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Local Elections 2024

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Written By:

Kaja Robakowska


4th April 2024

2024 has so far been a year filled with fevered anticipation and analysis of not just the outcome but the timing of the General Election.

At times this has left the upcoming local elections taking second stage and for many people, 2nd May is a date on which Rishi Sunak declined to hold a General Election, rather than the day voters in 107 local authorities up and down the country will head to polling stations to choose their local councillors. Alongside local authority elections, city regions will be going to the polls to elect their Metro Mayors, with two devolution deal authorities holding mayoral elections for the first time.

“As a result – far from being a footnote in an election year of potentially seismic change, this year’s Local Elections will not only shape our local political landscape in the short-term but could provide an insightful glimpse of what’s to come later this year.”

The magnitude of the upcoming local election positions it as one of the most significant political events of the year, with pivotal changes anticipated. As with previous elections, there is no doubt that each region will see shifts within their local authorities.

Regions at a Glance

In the South, a majority of councils will be electing a third of their members. Many of these authorities experienced a loss of Tory leadership in the 2023 elections, indicating a likely further strengthening of Labour, Lib Dem and Independent leadership. Senior Tories have labelled recent results “catastrophic” and this trend looks set to continue for the previously Tory-dominated South, albeit with perhaps a lower level of impact this given the reduced number of seats being contested.  

In the Midlands, forecasts suggest that the region may experience a smaller degree of change compared to the South, although the Conservatives are still projected to lose control of more councils. The addition of a devolved authority in the East Midlands could potentially exacerbate this loss if regional voters mirror national sentiments.

In the North, the focus will be even more so on Mayoral elections, with six out of 7 Mayoral Combined Authorities choosing new leaders. The expected Labour dominance may not be as profound as it has been in previous years and provides an interesting test for local sentiment towards national party policy.


What impact will the GE have on this year’s Local Elections?

And while the primary focus is for now at least on local elections, of course how public sentiment in relation to the general election will impact events on 2nd May is for many people top of mind.   

Despite the prevailing notion that most regions are “blue wall battlegrounds”, these sentiments cannot accurately forecast the outcomes of local elections. Throughout the years, turnout at local elections has consistently fallen short of that seen in General Elections. Various factors have influenced this, however the most notable is a prevailing lack of awareness and/or interest in local elections and the responsibilities of local authorities. Previous studies have shown that 1 in 4 of those who voted for either Labour or the Conservatives in both 2017 and 2019 General Elections, did not vote in the 2018 local elections. And with public trust in politics at an all-time low in the UK, many candidates will find themselves hoping to ride a wave of public sentiment against the current Government in combatting the prospect of a low turnout.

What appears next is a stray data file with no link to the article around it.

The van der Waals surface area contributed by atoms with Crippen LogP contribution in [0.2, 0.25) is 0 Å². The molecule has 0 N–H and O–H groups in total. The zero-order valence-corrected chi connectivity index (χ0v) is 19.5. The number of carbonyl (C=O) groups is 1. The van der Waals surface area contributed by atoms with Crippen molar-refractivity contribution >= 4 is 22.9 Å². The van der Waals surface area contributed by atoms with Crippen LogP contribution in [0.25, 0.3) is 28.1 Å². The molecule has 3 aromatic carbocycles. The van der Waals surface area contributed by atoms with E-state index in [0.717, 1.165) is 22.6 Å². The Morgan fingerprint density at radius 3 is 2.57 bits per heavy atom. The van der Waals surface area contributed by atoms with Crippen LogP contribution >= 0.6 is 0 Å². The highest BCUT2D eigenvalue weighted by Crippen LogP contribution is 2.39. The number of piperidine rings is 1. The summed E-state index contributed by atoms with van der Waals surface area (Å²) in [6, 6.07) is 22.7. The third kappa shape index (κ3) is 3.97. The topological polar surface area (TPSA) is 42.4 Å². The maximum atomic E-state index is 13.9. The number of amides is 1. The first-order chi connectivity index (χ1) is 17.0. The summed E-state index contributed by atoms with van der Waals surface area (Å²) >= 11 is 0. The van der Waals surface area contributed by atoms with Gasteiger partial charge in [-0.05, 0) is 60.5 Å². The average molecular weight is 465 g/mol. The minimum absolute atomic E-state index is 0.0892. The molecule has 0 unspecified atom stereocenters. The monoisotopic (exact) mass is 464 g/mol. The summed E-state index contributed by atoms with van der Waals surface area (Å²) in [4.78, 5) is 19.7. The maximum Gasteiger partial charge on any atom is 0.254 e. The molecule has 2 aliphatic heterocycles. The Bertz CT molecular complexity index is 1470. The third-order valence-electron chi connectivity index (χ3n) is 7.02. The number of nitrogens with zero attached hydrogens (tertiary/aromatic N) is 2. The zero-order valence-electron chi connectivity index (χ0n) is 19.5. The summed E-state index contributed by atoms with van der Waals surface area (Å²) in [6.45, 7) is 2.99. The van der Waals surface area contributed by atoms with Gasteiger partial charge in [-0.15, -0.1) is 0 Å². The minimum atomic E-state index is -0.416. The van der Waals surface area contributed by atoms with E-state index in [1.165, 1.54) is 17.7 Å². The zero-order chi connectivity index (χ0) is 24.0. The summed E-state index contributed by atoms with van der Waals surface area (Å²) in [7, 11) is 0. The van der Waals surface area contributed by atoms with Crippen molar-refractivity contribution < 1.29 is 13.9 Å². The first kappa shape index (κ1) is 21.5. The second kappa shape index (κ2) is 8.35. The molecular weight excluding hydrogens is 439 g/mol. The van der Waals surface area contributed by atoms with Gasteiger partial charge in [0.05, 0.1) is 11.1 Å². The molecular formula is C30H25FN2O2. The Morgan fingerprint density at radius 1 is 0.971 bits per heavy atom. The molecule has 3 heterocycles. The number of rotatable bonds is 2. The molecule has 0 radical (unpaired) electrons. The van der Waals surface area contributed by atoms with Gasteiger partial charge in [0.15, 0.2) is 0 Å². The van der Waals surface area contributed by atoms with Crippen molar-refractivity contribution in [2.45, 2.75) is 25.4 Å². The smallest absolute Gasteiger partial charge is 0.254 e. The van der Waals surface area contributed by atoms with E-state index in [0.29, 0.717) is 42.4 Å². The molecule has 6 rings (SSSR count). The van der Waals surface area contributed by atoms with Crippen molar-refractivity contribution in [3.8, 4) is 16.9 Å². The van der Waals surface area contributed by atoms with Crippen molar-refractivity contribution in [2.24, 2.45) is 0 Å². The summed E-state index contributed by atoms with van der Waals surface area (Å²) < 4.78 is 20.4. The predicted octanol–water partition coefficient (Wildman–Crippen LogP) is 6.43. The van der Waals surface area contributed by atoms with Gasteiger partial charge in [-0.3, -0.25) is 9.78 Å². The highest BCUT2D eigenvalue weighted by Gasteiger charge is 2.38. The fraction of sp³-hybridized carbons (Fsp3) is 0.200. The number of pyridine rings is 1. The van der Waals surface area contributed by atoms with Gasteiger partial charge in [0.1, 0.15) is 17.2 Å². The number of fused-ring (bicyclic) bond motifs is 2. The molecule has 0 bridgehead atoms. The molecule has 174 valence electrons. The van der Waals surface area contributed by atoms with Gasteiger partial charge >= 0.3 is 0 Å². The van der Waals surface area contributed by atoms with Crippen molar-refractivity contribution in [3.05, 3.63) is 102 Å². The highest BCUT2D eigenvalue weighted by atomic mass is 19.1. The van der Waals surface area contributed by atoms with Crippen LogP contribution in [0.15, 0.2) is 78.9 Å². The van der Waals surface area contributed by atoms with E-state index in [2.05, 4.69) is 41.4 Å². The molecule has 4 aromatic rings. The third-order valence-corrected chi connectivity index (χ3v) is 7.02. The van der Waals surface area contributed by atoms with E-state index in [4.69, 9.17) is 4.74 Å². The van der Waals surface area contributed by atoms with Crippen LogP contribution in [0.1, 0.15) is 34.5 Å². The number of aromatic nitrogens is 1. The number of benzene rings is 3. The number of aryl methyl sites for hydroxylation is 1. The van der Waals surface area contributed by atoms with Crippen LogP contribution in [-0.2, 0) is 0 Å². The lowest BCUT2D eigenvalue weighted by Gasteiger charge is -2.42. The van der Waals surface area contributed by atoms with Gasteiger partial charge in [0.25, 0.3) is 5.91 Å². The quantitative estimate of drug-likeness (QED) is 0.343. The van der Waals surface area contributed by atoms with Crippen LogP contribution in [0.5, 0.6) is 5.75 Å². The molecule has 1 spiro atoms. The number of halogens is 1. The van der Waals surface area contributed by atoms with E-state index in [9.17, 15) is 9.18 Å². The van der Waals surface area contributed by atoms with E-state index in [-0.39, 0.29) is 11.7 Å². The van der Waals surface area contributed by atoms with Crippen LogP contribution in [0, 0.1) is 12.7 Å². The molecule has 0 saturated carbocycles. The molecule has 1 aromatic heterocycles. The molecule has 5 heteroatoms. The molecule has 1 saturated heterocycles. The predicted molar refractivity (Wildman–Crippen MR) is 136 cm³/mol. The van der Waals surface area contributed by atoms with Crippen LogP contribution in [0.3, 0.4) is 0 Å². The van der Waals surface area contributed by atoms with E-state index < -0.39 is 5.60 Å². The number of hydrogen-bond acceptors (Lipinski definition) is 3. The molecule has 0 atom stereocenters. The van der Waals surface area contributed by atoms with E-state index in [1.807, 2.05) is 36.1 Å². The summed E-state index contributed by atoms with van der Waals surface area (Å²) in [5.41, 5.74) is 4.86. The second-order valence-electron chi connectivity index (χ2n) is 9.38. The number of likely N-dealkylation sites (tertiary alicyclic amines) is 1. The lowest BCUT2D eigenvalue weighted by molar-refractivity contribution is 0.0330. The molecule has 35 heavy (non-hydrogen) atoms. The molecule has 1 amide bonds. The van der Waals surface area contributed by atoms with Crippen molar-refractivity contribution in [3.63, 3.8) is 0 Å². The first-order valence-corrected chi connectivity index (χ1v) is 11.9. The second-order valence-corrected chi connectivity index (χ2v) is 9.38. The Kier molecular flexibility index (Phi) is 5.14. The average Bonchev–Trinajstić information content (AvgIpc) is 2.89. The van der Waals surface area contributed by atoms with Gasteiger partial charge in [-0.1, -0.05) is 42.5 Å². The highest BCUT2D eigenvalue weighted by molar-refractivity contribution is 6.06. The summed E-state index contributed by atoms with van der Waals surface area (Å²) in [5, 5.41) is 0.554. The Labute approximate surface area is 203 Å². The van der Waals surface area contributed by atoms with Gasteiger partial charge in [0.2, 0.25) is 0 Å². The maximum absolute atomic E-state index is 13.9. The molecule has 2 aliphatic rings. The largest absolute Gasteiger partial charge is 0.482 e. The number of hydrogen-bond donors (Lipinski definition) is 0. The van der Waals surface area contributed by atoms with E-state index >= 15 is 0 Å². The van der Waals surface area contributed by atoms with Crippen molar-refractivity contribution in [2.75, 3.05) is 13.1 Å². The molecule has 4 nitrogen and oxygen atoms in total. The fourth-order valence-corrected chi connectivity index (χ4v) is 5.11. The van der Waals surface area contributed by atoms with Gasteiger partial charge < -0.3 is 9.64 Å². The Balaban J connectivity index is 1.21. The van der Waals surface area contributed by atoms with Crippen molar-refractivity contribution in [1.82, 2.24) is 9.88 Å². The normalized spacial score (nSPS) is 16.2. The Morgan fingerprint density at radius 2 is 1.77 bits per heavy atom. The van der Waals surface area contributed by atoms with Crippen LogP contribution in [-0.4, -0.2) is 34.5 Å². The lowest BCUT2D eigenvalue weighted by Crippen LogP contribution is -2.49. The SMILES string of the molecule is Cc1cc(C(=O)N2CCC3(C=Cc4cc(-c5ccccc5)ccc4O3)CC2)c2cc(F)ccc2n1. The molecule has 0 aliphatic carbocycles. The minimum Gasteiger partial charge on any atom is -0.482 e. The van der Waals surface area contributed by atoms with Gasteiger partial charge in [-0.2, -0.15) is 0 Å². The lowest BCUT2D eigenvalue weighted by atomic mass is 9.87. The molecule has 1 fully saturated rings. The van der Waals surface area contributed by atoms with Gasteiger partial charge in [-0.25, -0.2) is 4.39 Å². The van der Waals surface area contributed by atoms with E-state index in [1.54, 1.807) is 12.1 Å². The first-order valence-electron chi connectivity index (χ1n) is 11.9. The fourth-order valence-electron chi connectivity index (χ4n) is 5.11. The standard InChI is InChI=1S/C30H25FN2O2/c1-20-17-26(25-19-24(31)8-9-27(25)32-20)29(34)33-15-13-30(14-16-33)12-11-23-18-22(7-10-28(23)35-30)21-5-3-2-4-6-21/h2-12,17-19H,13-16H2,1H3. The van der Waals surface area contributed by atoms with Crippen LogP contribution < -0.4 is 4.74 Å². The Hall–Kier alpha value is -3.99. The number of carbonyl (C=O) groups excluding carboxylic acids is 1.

Key Issues – Development, Infrastructure & Energy

Campaigning, whether it is at a local level or national, always draws on the issues of the day, and now perhaps more than ever, the UK’s current status with regards to provision of necessary infrastructure and delivering much-needed housing, is a priority issue for many voters – particularly when presented with a choice of local candidates often campaigning on hyper-local issues as well as national party policies.  

What impact will Labour’s recent ‘Power Up Britain’ pitch have on the doorstep, and will the perceived tension between “Backing the Builders not the Blockers” and supporting the principle of “more local” decision-making manifest itself in voting intentions on 2nd May? More macro issues too around securing the UK’s energy security are continuing to hit people’s pockets and challenge businesses across the country. Finding answers to these urgent questions is a major challenge for politicians of every stripe whether holding local or national office.  

The local elections provide an opportunity to better understand how the public are responding to the major parties’ messages on these key issues and should provide us all with a glimpse of how things could play out at the General Election. 

Whatever your political persuasion or interaction with the Local Elections – they seem set to offer us some fascinating contests and more food for thought before the country goes to the polls later this year. 

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